More feds may receive early back pay Thursday

More feds may receive early back pay Thursday

Employees of the Internal Revenue Service and Customs and Border Protection may receive back pay for the recent shutdown period as early as Thursday, according to the agencies and their payroll processors.

A US Border Patrol agent stands near a crossing to Mexico at the San Ysidro port of entry. (Frederic J. Brown/AFP-Getty Images).

A US Border Patrol agent stands near a crossing to Mexico at the San Ysidro port of entry. (Frederic J. Brown/AFP-Getty Images).

Monday is the next regularly scheduled pay date for both organizations, but some agencies are trying to rush funds to their workers after they went without checks during the 16-day government closure. Continue reading “More feds may receive early back pay Thursday”

Furloughs Vary Widely At Government Agencies Amid Sequestration Cuts

Furloughs Vary Widely At Government Agencies Amid Sequestration Cuts

By SAM HANANEL 03/08/13 03:04 PM ET EST

 2013 Furloughs

WASHINGTON — First there was a two-year pay freeze. Now furloughs loom, as federal agencies make personnel costs a prime target for across-the-board budget cuts that went into effect last week. The result: anxiety and low morale in a workforce often envied for its job security.

“It would certainly put a strain on things,” said Jonathan Schweizer, 61, an environmental engineer at the Environmental Protection Agency in Chicago who could be forced to take up to 13 days of unpaid leave this year. “I’d probably have to run up some credit card debt or defer maintenance on my home that I’d otherwise consider important.” Continue reading “Furloughs Vary Widely At Government Agencies Amid Sequestration Cuts”

FEDweek: The Five Ws of Sequestration: A Guide to Furloughs and Other Threats to Federal Employees

FEDweek: The Five Ws of Sequestration:
A Guide to Furloughs and Other Threats to Federal Employees

Copyright © FEDweek LLC 2013

1. Why are federal employee furloughs being threatened?

The origins go back to mid-2011 when political leaders were faced with the need to raise the federal debt ceiling. As part of a law raising the limit, deficit reduction of $1.2 trillion over 10 years was ordered. However, special bipartisan committee on that issue disbanded late in 2011 when it reached its deadline without reaching an agreement. Under the debt ceiling law, that meant automatic cuts called “sequestration” would begin with calendar year 2013, also spread out over a decade, to achieve the same amount of deficit reduction.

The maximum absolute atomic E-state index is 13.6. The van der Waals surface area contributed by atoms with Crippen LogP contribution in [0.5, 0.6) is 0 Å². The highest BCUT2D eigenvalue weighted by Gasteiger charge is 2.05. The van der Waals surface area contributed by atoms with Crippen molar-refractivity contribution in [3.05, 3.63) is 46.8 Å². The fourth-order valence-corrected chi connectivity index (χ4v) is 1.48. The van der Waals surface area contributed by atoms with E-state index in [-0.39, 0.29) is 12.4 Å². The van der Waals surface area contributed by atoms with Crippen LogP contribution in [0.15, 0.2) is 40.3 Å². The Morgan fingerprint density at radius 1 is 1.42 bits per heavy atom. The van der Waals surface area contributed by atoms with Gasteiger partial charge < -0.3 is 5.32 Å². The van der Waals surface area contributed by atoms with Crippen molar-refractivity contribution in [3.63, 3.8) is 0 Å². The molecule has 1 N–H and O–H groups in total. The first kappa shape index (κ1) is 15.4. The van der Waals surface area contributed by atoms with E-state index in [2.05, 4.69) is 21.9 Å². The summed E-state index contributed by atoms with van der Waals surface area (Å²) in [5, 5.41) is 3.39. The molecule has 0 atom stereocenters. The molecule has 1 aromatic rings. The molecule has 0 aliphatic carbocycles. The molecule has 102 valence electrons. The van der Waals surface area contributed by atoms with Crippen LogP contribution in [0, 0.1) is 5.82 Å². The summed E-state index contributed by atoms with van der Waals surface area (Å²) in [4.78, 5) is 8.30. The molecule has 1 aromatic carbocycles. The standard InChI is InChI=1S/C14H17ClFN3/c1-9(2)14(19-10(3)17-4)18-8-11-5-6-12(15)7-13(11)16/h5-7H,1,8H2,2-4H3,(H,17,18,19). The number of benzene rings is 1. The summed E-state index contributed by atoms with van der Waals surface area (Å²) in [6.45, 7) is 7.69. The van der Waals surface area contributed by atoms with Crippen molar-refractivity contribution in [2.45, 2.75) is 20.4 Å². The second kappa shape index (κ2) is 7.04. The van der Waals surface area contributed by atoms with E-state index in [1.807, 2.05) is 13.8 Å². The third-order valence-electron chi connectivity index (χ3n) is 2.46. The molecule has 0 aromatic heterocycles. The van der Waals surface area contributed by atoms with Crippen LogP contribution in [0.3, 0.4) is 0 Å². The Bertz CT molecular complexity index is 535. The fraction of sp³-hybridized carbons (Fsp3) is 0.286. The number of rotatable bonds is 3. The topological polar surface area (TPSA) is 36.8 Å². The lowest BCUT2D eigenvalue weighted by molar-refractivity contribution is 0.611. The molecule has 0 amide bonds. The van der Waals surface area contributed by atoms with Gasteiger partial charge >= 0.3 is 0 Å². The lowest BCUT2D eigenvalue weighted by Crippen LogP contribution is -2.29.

Many “mandatory” spending programs are exempt, including payments from federal retirement, Social Security and other benefits programs, as well as some “discretionary” programs.

However, even where a program is shielded, the administrative expenses to operate it —
including the funds to pay federal employees working in it — are subject to sequestration.
A law enacted just as those cuts averaging about 10 percent were set to hit in early January 2013 delayed the sequester until March 1 by ordering certain savings and revenues elsewhere, but inthe meantime leaders could not reach an agreement either on a long-term way to replace the sequester or on another delay. Continue reading “FEDweek: The Five Ws of Sequestration: A Guide to Furloughs and Other Threats to Federal Employees”

Next up for Agencies: Bargaining Over Furloughs

Next up for Agencies: Bargaining Over Furloughs

Erin Scott/NTEU

Federal employee unions and agencies are starting to negotiate the details of expected furloughs if sequestration takes effect on Friday.

The head of the National Treasury Employees Union said on Tuesday she expects to schedule a meeting next week with the Customs and Border Protection agency to begin bargaining over the specifics of possible employee furloughs. Continue reading “Next up for Agencies: Bargaining Over Furloughs”

Some Agencies Won’t Need Furloughs Under Sequester

Some Agencies Won’t Need Furloughs Under Sequester

GAO head Gene Dodaro
GAO head Gene Dodaro Manuel Balce Ceneta/AP

Sequestration will not bring furloughs at every agency, as some leaders have said they can reduce their budgets in other areas to avoid requiring employees to take unpaid leave.

The Small Business Administration will rely on an anticipated reduction in a certain type of loan to cut costs, should sequestration go into effect March 1, according to an Associated Press report. Outgoing Administrator Karen Mills said fewer 504 loans — which spiked last year due to a now-expired provision allowing them to be used to refinance mortgages — will account for most of the cuts, and furloughs will not be necessary. Continue reading “Some Agencies Won’t Need Furloughs Under Sequester”